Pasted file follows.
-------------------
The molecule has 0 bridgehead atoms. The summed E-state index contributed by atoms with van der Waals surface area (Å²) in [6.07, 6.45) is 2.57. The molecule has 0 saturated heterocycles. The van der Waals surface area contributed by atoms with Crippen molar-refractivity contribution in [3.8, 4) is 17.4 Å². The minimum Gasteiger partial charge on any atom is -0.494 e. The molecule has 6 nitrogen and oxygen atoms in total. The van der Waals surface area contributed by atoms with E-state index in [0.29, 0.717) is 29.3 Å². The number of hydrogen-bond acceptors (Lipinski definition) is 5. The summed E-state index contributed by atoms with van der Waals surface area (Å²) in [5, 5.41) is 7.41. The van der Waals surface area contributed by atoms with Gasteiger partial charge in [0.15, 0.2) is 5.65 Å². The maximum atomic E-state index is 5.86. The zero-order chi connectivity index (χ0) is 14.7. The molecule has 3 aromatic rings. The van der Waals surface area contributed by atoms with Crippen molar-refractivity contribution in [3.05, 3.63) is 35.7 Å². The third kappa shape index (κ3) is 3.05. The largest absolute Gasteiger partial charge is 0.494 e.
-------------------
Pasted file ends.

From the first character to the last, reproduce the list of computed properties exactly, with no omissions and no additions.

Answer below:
The molecule has 0 bridgehead atoms. The summed E-state index contributed by atoms with van der Waals surface area (Å²) in [6.07, 6.45) is 2.57. The molecule has 0 saturated heterocycles. The van der Waals surface area contributed by atoms with Crippen molar-refractivity contribution in [3.8, 4) is 17.4 Å². The minimum Gasteiger partial charge on any atom is -0.494 e. The molecule has 6 nitrogen and oxygen atoms in total. The van der Waals surface area contributed by atoms with E-state index in [0.29, 0.717) is 29.3 Å². The number of hydrogen-bond acceptors (Lipinski definition) is 5. The summed E-state index contributed by atoms with van der Waals surface area (Å²) in [5, 5.41) is 7.41. The van der Waals surface area contributed by atoms with Gasteiger partial charge in [0.15, 0.2) is 5.65 Å². The maximum atomic E-state index is 5.86. The zero-order chi connectivity index (χ0) is 14.7. The molecule has 3 aromatic rings. The van der Waals surface area contributed by atoms with Crippen molar-refractivity contribution in [3.05, 3.63) is 35.7 Å². The third kappa shape index (κ3) is 3.05. The largest absolute Gasteiger partial charge is 0.494 e.